[.11] Fighter defences.

Discussion in '{Archived} Alliance Rules 2.0 Playtesting' started by dontneednoname, Jan 20, 2019.

  1. Gilwing

    Gilwing Baron Alliance Logistics

    My question isnt saying how "great" 1.3 is. I was trying to point out that there is no defense for a fighter for a 9th level spell in 1.3 or in 2.0
    Fighters should be a 1 spell kill. The suck vs range.
  2. Muir

    Muir Fighter

    I deeply disagree with this. It just leads to D&D style game design where fighters exist to provide a distraction while casters actually get to play the game.

    Fighters should have defenses. They should just have a similar opportunity cost to other classes' defenses against fighter abilities.
  3. Gilwing

    Gilwing Baron Alliance Logistics

    The writers seem contrary to what you believe.

    Remember, it's a team game. They dont want one person to do it all.

    Also remember, if I can hit you before you hit me, I'm ahead. Range > Melee
  4. Muir

    Muir Fighter

    As you note, I disagree with the writers on this. Casters have defenses against fighter and caster abilities. Rogues have get out of jail free cards against everything but trap AOEs. Fighters have defenses for... attacks.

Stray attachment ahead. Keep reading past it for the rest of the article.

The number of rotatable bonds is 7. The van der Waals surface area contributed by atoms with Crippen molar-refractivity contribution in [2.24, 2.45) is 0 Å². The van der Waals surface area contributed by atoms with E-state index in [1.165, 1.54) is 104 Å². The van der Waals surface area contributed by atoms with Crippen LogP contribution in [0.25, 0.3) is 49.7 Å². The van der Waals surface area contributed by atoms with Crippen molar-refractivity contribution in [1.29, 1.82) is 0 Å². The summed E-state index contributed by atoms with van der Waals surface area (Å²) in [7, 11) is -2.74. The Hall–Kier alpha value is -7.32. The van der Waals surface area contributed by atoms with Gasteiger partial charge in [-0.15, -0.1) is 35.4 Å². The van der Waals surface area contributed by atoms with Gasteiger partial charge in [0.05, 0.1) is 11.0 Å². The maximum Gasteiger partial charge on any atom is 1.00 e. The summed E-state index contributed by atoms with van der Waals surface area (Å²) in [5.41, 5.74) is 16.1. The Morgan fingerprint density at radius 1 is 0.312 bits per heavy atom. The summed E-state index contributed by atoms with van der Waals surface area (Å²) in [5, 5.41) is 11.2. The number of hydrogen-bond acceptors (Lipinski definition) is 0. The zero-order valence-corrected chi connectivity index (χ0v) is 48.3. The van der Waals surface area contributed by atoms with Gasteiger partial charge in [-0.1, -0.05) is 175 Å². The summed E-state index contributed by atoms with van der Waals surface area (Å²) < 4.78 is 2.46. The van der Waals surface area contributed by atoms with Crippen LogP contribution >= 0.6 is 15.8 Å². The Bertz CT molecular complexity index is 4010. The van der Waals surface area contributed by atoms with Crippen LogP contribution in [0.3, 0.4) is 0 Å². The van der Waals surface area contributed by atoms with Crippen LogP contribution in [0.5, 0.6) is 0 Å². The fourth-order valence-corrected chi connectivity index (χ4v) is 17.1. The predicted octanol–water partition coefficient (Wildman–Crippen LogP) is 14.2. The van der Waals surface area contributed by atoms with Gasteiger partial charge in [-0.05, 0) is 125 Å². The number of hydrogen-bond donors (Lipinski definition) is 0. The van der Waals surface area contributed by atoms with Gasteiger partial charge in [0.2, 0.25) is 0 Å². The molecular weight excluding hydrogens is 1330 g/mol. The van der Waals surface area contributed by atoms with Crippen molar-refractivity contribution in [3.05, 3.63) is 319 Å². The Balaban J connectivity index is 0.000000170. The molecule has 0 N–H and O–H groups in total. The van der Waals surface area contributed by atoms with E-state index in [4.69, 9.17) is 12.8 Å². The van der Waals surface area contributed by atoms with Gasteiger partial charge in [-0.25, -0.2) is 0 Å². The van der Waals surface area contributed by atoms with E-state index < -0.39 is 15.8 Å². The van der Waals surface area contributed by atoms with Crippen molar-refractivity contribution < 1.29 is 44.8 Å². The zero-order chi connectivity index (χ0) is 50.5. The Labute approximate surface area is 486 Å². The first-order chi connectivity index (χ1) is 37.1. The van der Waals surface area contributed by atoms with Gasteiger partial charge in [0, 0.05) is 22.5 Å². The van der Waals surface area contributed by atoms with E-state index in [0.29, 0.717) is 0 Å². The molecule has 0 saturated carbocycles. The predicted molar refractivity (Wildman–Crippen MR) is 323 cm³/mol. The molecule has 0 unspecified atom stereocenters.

They are really good at taking those, but it's a one trick pony and unless it has changed significantly there are a fairly limited selection of mobs in the db that just have 'I can swing for damage!' as their gimmick.

    There is a pressing reason why nearly everyone I have known to play a mid or high level fighter in 1.3 has a pocket full of cloaks andbands, and it can generally be summed up as not wanting to be a one shot kill for NPCs.
    JeffL likes this.
  5. Draven

    Draven Count Seattle Staff Marshal

    Spell parry and Mettle are going to get you through a lot.

    Resist Elements is actually super good for Fighters with access to it, purely because they don’t really have a way to otherwise shore up Element defenses.

    But yeah, you’re going to need teammates to pull you out of some fires. If you want a game where you never want to feel vulnerable, then sure, 2.0 Alliance might not be for you. But in terms of game design that encourages more teamplay, the writers definitely had the right idea.

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